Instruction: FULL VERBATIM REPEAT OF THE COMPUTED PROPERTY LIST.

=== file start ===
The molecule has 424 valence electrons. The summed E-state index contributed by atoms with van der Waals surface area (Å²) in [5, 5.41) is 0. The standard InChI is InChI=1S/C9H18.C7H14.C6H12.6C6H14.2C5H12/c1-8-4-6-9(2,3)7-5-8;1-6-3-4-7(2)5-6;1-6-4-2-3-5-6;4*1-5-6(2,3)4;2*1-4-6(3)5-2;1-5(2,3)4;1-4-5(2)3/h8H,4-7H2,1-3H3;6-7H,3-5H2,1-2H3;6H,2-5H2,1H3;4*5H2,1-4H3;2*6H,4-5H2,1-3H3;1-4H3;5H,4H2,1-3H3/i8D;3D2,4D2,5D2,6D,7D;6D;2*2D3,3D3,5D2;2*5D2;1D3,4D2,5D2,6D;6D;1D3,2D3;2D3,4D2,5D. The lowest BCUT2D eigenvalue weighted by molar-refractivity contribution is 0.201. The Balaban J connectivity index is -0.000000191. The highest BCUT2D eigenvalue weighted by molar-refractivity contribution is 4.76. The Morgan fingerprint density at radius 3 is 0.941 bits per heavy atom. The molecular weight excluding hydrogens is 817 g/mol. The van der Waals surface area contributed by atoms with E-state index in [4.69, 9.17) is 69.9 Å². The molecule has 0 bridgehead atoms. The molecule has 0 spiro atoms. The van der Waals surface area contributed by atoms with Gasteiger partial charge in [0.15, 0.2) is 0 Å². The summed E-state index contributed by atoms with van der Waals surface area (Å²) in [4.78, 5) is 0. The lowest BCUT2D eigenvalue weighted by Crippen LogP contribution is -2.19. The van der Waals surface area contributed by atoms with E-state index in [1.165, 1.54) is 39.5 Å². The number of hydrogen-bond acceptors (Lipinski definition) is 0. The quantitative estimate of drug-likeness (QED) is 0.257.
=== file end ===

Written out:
The molecule has 424 valence electrons. The summed E-state index contributed by atoms with van der Waals surface area (Å²) in [5, 5.41) is 0. The standard InChI is InChI=1S/C9H18.C7H14.C6H12.6C6H14.2C5H12/c1-8-4-6-9(2,3)7-5-8;1-6-3-4-7(2)5-6;1-6-4-2-3-5-6;4*1-5-6(2,3)4;2*1-4-6(3)5-2;1-5(2,3)4;1-4-5(2)3/h8H,4-7H2,1-3H3;6-7H,3-5H2,1-2H3;6H,2-5H2,1H3;4*5H2,1-4H3;2*6H,4-5H2,1-3H3;1-4H3;5H,4H2,1-3H3/i8D;3D2,4D2,5D2,6D,7D;6D;2*2D3,3D3,5D2;2*5D2;1D3,4D2,5D2,6D;6D;1D3,2D3;2D3,4D2,5D. The lowest BCUT2D eigenvalue weighted by molar-refractivity contribution is 0.201. The Balaban J connectivity index is -0.000000191. The highest BCUT2D eigenvalue weighted by molar-refractivity contribution is 4.76. The Morgan fingerprint density at radius 3 is 0.941 bits per heavy atom. The molecular weight excluding hydrogens is 817 g/mol. The van der Waals surface area contributed by atoms with E-state index in [4.69, 9.17) is 69.9 Å². The molecule has 0 bridgehead atoms. The molecule has 0 spiro atoms. The van der Waals surface area contributed by atoms with Gasteiger partial charge in [0.15, 0.2) is 0 Å². The summed E-state index contributed by atoms with van der Waals surface area (Å²) in [4.78, 5) is 0. The lowest BCUT2D eigenvalue weighted by Crippen LogP contribution is -2.19. The van der Waals surface area contributed by atoms with E-state index in [1.165, 1.54) is 39.5 Å². The number of hydrogen-bond acceptors (Lipinski definition) is 0. The quantitative estimate of drug-likeness (QED) is 0.257.